Early research shows that loquat fruit and leaves may help prevent cancer. Antioxidants in loquat fruit help suppress cancerous tumor growth. Loquat extract or fruit can help kill cancer cells in your body, which stops the creation and spreading of tumors. Loquat fruit is especially high in vitamin A and beta carotene, an antioxidant. These nutrients lower the risk of colorectal, lung, and other cancers.

Anti-Inflammatory Effects

The loquat leaf, seed, and fruit have been shown to reduce inflammation, the body’s over-reactive response to an irritant like germs or allergens. Chinese medicine has been using loquat leaves for centuries to treat diseases caused by inflammation such as bronchitis and asthma. Several substances found in loquats, such as triterpene acids, reduce inflammation in the body.

Diabetes Prevention and Treatment

Diabetes is a disease caused when a person’s body does not produce enough insulin, or their body is resistant to insulin. This can lead to very high blood sugar (in the case of type 1 diabetes) or very low blood sugar (in the case of type-2 diabetes).

Many studies show that loquat leaf extract can help prevent and control both type 1and type 2 diabetes. This happens because loquats can lower blood sugar and increase insulin levels.

Promotes Bone Health

Loquat can help with maintaining good bone health, as it demonstrates the ability to help prevent bone density loss in varying parts of one’s body. It is the great mix of vitamins, nutrients, and crucial components.

Great for Eyesight

The loquat fruit contains Vitamin A. This may help you maintain your eyes’ good health. Vitamin A is like a protective barrier against cataracts and glaucoma.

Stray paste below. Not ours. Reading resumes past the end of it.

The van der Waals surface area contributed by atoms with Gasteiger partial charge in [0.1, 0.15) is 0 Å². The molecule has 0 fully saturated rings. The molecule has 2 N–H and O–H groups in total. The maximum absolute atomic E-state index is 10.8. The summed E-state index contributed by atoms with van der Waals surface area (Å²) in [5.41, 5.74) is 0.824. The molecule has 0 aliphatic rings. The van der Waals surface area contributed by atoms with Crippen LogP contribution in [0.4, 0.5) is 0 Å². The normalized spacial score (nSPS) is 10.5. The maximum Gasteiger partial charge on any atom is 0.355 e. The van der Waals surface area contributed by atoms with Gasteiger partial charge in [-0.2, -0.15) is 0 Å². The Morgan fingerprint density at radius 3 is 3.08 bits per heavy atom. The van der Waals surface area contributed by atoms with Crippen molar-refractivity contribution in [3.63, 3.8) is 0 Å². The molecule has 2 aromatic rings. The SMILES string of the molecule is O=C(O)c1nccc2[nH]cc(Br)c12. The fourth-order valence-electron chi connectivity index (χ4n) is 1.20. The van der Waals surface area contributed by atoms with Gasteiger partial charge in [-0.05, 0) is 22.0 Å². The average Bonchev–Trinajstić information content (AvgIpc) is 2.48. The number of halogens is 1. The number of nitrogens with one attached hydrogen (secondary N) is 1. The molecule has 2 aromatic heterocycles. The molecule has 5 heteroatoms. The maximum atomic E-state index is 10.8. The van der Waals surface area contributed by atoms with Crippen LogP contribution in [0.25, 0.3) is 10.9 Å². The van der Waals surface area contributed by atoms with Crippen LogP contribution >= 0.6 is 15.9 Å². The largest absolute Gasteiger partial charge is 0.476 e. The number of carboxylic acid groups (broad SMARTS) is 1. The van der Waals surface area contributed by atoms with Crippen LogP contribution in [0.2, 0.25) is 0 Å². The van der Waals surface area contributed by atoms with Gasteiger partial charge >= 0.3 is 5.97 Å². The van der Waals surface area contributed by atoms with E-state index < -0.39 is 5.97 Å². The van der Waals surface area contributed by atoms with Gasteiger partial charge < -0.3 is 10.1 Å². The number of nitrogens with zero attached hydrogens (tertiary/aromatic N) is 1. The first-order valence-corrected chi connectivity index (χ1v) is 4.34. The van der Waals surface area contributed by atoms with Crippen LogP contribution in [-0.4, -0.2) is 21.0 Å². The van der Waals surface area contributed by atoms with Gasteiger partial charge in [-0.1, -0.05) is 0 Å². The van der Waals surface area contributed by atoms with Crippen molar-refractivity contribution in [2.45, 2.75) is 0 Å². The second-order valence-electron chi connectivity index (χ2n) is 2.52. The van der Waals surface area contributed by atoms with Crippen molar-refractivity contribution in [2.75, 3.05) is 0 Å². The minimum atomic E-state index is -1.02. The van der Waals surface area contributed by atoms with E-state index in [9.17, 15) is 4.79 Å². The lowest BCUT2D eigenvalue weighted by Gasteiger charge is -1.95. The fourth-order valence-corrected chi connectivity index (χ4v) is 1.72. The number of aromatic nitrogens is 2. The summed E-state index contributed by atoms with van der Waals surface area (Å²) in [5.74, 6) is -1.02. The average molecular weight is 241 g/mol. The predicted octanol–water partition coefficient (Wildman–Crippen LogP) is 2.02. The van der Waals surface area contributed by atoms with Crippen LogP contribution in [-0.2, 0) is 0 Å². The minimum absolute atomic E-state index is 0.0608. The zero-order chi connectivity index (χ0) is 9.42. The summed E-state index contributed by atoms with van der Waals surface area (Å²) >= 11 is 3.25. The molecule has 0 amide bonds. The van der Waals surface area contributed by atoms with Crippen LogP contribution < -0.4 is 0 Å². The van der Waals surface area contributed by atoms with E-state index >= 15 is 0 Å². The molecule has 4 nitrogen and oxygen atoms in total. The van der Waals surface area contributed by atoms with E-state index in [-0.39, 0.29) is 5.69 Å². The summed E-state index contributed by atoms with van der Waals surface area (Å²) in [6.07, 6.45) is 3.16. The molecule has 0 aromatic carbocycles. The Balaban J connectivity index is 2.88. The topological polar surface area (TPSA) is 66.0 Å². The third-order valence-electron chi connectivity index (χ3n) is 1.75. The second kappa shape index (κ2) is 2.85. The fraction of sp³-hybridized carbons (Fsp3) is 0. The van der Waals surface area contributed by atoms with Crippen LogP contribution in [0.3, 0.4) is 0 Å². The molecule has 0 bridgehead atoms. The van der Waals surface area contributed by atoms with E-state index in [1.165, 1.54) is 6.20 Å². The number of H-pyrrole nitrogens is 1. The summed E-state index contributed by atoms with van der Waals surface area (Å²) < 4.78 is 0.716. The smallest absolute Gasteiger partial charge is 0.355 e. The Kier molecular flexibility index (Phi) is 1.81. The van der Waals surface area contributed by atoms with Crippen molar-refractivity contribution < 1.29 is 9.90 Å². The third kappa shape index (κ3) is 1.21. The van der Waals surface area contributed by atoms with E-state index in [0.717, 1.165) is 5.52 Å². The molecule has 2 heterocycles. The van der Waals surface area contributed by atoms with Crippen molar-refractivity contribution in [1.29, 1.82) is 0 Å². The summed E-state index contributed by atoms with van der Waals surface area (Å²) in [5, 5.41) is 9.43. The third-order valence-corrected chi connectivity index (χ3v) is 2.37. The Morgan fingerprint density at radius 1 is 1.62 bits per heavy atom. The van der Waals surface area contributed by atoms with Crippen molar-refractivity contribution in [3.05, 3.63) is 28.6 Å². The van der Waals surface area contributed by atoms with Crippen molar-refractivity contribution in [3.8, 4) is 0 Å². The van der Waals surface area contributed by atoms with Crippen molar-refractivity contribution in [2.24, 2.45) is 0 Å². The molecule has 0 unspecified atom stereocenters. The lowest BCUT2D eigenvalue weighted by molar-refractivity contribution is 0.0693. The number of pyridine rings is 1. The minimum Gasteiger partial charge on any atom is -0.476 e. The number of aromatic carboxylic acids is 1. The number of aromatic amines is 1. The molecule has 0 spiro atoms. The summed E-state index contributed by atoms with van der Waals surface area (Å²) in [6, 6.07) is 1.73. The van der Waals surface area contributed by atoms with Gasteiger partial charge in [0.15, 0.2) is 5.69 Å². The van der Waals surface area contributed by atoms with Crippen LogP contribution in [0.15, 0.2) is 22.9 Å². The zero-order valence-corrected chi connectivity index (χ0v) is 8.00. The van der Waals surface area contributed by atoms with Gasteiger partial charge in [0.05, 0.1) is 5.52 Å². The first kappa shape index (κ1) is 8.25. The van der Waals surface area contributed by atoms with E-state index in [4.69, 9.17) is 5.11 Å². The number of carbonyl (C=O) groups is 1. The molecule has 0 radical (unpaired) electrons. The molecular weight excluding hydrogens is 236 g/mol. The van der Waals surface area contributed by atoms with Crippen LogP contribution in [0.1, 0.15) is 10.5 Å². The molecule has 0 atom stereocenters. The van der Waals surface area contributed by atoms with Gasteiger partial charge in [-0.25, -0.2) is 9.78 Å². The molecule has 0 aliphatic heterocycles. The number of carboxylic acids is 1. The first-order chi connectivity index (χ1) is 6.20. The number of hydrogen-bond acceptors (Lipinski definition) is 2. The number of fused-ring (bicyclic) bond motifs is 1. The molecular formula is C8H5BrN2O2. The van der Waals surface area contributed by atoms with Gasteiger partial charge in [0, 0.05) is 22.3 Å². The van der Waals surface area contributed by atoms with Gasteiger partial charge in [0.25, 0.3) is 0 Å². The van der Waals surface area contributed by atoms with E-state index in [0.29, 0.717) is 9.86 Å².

Lowers Blood Pressure

The loquat fruit contains lots of potassium, which helps dilate blood vessels in the cardiovascular system. Potassium also works to lower your blood pressure and helps keep your heart protected. After all, the health risks of high blood pressure are very real: stroke, having a heart attack, the loss of vision, and heart failure are a few of them.


  • The loquat leaf and flower are also sometimes used in teas.

  • Leaves of Loquat are used in various countries to treat skin diseases and diabetes.

  • The fruit is also commonly used to make in syrup, jelly, jams and spirits.

  • It is eaten as a fresh fruit and mixes well with other fruits in fresh fruit salads or fruit cups.

  • The loquat can also be used in juices or smoothies.

  • Loquats are used commonly as a natural sweetener for many different types of food, and are used to make marmalade and jelly in various locales.

  • The loquat's wood is used as an alternative to pear wood and works well to make rulers/other writing instruments.

  • The loquat's flowers are used to make perfume in places like Europe.

  • Loquats can also be used to make light wine.

  • Some other uses for loquat include making alcohol, animal feed, and medicine to counter vomiting and thirst.

3 views0 comments

Recent Posts

See All